Malleswari lifts Indian Olympic hopes - 'I'm enjoying my preparation for a second medal... I'm very hopeful'

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By The Telegraph Online in Delhi
  • Published 8.07.04
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New Delhi: Four years ago, weightlifter Karnam Malleswari won India’s only medal in the Sydney Olympics, a bronze which was wildly applauded in her success-starved nation.

But, hurt by a critical magazine article in the lead-up to the Games which had said she was overweight and drank beer, Malleswari announced her retirement at her hour of glory, aged just 25.

After the double world champion gave birth to a son, Sarathchandra, in 2001, she became caught up in personal problems and with her father’s death in 2002 it seemed her career had ended permanently.

But the 1.58-metre powerhouse will be back for the August Athens Games, aiming to become the first Indian to earn a second individual Olympic medal.

The 29-year-old Malleswari will return to the 69-kg class, confident that she is regaining her best form in the build-up to Athens, where she expects competition to be much tougher than Sydney.

“I’m enjoying my preparation for a second medal, I’m very hopeful,” Malleswari said.

India have clinched four Olympic berths and Malleswari, with Kunjurani Devi, Sanamacha Chanu and Pratima Devi, is training in the Belarussian capital of Minsk.

Malleswari’s medal in Sydney was only the third individual Olympic medal won by an Indian, after bronzes for bantamweight wrestler Khashaba Jadhav at the 1952 Games in Helsinki and Leander Paes in men’s singles tennis in Atlanta in 1996.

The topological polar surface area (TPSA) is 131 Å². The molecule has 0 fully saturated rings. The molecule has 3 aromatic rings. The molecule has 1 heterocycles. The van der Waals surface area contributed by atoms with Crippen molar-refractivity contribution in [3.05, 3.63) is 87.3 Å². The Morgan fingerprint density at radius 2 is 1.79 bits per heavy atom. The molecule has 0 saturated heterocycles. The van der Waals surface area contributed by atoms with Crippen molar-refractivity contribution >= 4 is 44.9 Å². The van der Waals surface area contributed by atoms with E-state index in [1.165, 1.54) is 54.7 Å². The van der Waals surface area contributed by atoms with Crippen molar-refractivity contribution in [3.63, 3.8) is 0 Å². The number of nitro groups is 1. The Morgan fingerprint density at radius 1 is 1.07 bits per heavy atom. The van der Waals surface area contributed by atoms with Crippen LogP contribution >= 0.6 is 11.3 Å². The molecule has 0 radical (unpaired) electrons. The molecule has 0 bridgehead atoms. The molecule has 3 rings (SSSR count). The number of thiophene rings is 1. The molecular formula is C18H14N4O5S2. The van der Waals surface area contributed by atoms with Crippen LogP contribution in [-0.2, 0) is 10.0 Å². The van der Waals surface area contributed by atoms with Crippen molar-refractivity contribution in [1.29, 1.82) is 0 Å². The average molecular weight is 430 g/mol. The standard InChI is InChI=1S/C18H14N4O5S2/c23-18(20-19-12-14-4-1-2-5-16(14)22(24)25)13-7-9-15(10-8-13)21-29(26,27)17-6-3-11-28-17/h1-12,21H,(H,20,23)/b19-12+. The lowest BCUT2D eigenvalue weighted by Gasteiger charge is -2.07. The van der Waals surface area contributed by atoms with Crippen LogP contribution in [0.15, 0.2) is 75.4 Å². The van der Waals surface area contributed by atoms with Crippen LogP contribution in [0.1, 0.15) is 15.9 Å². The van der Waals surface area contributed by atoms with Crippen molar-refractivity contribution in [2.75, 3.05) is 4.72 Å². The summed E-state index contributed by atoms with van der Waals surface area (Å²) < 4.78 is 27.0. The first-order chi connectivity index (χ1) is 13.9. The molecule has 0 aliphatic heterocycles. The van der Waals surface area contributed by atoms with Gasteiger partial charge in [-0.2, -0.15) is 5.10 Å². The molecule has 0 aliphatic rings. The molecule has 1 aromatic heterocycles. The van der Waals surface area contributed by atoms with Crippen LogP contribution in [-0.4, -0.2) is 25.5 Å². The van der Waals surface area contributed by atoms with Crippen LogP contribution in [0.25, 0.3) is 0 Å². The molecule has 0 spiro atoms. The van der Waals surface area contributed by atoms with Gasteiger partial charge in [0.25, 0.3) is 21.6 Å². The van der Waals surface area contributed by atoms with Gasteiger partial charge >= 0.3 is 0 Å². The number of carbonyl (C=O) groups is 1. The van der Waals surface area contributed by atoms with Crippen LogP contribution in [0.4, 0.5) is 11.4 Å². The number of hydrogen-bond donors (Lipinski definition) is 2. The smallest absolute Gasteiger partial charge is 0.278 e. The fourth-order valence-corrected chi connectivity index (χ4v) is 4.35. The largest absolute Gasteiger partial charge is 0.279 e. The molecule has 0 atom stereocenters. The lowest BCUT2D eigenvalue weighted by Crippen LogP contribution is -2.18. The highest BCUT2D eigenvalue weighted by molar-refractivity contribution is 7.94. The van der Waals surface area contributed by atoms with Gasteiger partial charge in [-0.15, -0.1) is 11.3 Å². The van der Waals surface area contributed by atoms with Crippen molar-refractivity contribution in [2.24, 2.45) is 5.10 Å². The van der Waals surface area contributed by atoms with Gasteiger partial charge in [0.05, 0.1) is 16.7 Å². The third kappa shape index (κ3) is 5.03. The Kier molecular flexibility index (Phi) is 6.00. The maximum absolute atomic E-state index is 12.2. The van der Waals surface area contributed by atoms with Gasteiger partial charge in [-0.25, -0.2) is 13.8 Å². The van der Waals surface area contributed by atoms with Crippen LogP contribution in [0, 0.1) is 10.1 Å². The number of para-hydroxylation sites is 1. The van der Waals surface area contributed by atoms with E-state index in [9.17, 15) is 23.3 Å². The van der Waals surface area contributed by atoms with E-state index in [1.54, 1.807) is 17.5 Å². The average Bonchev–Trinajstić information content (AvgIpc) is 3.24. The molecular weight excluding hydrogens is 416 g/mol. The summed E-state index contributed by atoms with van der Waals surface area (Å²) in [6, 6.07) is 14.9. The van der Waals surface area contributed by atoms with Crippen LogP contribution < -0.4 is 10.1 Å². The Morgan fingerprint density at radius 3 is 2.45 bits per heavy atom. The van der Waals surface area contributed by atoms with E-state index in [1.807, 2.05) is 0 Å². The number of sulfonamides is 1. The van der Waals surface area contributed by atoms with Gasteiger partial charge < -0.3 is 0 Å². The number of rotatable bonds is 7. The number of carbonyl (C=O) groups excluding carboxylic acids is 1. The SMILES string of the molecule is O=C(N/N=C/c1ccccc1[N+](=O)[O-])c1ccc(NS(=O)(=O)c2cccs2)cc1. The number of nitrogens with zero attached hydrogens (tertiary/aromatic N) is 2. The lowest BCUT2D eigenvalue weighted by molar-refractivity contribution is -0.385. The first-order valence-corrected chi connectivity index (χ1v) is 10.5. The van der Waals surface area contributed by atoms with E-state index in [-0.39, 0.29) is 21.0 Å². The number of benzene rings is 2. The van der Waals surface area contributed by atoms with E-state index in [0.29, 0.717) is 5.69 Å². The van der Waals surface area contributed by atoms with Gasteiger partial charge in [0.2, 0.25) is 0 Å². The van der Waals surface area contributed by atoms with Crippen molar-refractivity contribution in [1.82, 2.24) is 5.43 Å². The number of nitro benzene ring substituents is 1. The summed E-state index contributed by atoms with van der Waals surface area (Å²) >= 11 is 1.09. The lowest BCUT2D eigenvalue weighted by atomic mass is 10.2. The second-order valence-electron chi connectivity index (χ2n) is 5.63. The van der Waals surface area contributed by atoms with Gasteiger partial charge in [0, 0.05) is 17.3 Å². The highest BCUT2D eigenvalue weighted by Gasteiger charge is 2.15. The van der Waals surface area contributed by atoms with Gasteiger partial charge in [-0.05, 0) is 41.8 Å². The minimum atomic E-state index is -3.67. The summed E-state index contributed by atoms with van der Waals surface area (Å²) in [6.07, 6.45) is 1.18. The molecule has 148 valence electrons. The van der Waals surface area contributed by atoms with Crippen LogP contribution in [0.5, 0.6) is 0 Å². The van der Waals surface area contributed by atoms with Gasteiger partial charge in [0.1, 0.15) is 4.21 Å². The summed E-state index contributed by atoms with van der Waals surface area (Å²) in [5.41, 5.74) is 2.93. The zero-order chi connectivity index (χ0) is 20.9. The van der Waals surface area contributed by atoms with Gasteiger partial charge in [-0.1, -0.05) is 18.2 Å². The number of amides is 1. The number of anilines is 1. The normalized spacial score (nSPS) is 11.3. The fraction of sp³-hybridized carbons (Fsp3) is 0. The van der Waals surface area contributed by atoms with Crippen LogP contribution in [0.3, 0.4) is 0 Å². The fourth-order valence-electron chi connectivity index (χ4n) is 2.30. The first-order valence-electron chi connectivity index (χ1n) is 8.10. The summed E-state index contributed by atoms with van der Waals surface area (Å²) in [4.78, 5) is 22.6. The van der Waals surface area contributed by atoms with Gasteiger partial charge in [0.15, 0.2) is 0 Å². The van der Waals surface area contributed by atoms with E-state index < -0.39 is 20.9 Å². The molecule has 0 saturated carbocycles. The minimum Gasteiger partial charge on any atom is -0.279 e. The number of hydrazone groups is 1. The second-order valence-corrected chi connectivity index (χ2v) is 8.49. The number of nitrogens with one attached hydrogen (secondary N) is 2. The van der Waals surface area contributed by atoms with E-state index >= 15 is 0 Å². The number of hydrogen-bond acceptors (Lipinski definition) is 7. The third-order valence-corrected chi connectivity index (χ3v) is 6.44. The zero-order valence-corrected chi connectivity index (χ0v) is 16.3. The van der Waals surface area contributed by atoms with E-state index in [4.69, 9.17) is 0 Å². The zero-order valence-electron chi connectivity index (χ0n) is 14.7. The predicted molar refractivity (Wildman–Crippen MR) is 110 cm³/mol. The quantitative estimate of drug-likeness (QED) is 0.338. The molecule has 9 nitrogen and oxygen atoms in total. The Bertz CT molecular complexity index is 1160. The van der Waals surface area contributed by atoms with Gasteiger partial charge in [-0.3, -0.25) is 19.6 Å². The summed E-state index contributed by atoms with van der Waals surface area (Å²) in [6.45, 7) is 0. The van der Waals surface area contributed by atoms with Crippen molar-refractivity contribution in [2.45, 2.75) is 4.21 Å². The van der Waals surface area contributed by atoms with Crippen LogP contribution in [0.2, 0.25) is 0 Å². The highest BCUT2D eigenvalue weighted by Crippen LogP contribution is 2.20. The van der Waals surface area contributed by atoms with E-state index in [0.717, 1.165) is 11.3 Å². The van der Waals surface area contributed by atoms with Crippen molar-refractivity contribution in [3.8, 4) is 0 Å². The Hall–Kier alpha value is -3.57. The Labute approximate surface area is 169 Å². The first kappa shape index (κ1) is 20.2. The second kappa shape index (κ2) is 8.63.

Hard decision

The decision to take a second shot at Olympic glory was not easy for the winner of the Rajiv Gandhi Khel Ratna, India’s highest sports award.

“Immediately after Sydney, I was confused whether to continue or not,” alleswari said.

She said she had aimed to make a comeback in the 2002 Manchester Commonwealth Games, but postponed the plan after her father’s death.

But her family and coach persuaded her to return in time for Athens and the lifter was also encouraged that her son, who turns three this month, needed less attention while she was away from home.

First, Malleswari, who tipped the scales at 89 kg after childbirth, had to get back into shape.

An overweight Malleswari hardly resembled an Olympic prospect even in January when she skipped the national championships.

A teammate playfully lifted her at the meeting, remarking: “Didi, you are so heavy”. Malleswari quipped back: “No, it’s you who have become weaker.” Malleswari is aware that her 240-kg lift in Sydney may not fetch a medal in Greece.

“The competition in Athens will be very tough. Performances have improved a lot since the last Olympics,” she said.

“It is no longer just the Chinese who are strong. Now Russia, Belarus, Bulgaria and others have also come up. In my category, there will be 11 or 12 medal contenders.

“But I’m happy with my lifting speed and training. I only have to increase my lifts gradually.”

Born into a poor family in the rural town of Srikakulam in the southern Andhra Pradesh state, Malleswari and her four sisters saw the sport of weightlifting as a passport to jobs and financial security.

India’s women lifters such as Malleswari and the 37-year-old Kunjurani, a multiple medal winner in an international career lasting well over a decade, quickly overtook their male counterparts with their performances.

Although Malleswari took a short break in 1997 to marry fellow lifter Rajesh Tyagi, she returned to realise her dream in Sydney, where the women’s event made its competitive debut.

Some observers feel Malleswari and Kunjurani are too old to succeed at the highest level.But hopes have gone up after Russia’s former world champion Leonid Taranenko, who guided Malleswari in Sydney, was brought back to coach the four-member Indian squad for Athens.

Taranenko feels the experience of the two lifters could prove crucial. “I was 40 years old when I became European champion. Age is a big factor in sports, but not in weightlifting,” he said. (Reuters)